AFTER the 32nd chapter of TREASURE ISLAND, two of the puppets strolled out to have a pipe before business should begin again, and met in an open place not far from the story.

"Good-morning, Cap’n," said the first, with a man-o’-war salute, and a beaming countenance.

"Ah, Silver!" grunted the other. "You’re in a bad way, Silver."

"Now, Cap’n Smollett," remonstrated Silver, "dooty is dooty, as I knows, and none better; but we’re off dooty now; and I can’t see no call to keep up the morality business."

"You’re a damned rogue, my man," said the Captain.

"Come, come, Cap’n, be just," returned the other. "There’s no call to be angry with me in earnest. I’m on’y a chara’ter in a sea story. I don’t really exist."

"Well, I don’t really exist either," says the Captain, "which seems to meet that."

Robert Louis Stevenson: “The Persons of the Tale”

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chinadigitaltimes:

One of Florentijn Hofman’s giant rubber ducks sat in Hong Kong’s harbor last year, inspiring knock-offs in China. Taking inspiration from the big bird, a 72-foot inflatable yellow toad arrived in Beijing’s Yuyuantan Park over the weekend. The toad’s creator, Guo Yongyao, meant to invoke the traditional symbolism of the “wealth-drawing golden toad” (招财金蟾). But the toad invokes something else for Chinese netizens: former president Jiang Zemin.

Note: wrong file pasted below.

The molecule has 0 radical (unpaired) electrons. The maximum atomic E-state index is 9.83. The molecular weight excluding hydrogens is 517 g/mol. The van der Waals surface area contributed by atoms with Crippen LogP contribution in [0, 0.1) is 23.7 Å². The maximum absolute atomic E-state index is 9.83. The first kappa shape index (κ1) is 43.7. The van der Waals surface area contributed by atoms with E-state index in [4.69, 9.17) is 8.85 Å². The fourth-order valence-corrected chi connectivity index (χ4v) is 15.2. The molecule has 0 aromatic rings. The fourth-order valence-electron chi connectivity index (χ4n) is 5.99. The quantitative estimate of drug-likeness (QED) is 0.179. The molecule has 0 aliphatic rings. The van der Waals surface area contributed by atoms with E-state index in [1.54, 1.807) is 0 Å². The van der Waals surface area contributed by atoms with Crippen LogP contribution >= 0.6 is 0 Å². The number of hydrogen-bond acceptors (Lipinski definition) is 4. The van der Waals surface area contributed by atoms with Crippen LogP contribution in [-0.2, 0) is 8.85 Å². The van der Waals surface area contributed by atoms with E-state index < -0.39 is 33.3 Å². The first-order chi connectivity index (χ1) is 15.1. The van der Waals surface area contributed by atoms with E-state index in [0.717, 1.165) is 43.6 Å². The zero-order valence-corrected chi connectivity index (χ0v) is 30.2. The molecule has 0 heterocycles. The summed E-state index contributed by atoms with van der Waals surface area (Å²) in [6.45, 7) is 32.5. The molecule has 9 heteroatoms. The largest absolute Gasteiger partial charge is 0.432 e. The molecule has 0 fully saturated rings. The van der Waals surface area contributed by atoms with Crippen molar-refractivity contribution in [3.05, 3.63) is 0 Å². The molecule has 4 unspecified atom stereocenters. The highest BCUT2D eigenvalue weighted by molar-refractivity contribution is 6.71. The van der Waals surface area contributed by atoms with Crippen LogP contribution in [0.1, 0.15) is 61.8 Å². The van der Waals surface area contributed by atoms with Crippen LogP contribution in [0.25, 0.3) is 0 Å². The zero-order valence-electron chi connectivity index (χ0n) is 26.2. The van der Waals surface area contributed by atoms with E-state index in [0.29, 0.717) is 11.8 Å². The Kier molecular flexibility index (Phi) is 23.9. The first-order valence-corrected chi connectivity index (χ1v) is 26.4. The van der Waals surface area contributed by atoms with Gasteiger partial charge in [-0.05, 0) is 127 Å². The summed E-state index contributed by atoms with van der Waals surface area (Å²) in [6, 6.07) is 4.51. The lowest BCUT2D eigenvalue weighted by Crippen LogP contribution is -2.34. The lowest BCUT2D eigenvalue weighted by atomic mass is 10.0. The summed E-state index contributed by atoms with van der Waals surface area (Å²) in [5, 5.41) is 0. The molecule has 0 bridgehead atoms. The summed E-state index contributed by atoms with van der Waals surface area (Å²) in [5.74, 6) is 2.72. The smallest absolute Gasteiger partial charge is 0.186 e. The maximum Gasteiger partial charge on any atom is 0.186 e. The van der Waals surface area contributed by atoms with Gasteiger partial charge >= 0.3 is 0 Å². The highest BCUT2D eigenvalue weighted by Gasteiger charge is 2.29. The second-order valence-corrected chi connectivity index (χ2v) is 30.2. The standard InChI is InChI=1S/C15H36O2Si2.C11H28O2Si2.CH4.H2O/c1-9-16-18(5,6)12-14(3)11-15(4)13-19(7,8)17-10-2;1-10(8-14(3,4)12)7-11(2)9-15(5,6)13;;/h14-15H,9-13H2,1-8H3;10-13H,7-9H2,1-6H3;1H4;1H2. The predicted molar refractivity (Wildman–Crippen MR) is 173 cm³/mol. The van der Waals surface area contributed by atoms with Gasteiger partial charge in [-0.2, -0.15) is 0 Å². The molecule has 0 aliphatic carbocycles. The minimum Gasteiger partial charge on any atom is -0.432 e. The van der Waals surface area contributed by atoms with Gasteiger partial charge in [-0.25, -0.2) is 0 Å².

As soon as the connection was made, Xinhua and Sina deleted their stories about the giant toad. Related keywords do not seem to have been blocked on Weibo search, but a number of posts about the toad have been filtered, as FreeWeibo has documented.
Jiang Zemin is often called “The Toad” for his resemblance to the broad-faced amphibian. But even posts that make no reference to Jiang are being blocked.
Read more about this “toad story” at China Digital Times.

chinadigitaltimes:

One of Florentijn Hofman’s giant rubber ducks sat in Hong Kong’s harbor last year, inspiring knock-offs in China. Taking inspiration from the big bird, a 72-foot inflatable yellow toad arrived in Beijing’s Yuyuantan Park over the weekend. The toad’s creator, Guo Yongyao, meant to invoke the traditional symbolism of the “wealth-drawing golden toad” (招财金蟾). But the toad invokes something else for Chinese netizens: former president Jiang Zemin.

As soon as the connection was made, Xinhua and Sina deleted their stories about the giant toad. Related keywords do not seem to have been blocked on Weibo search, but a number of posts about the toad have been filtered, as FreeWeibo has documented.

Jiang Zemin is often called “The Toad” for his resemblance to the broad-faced amphibian. But even posts that make no reference to Jiang are being blocked.

Read more about this “toad story” at China Digital Times.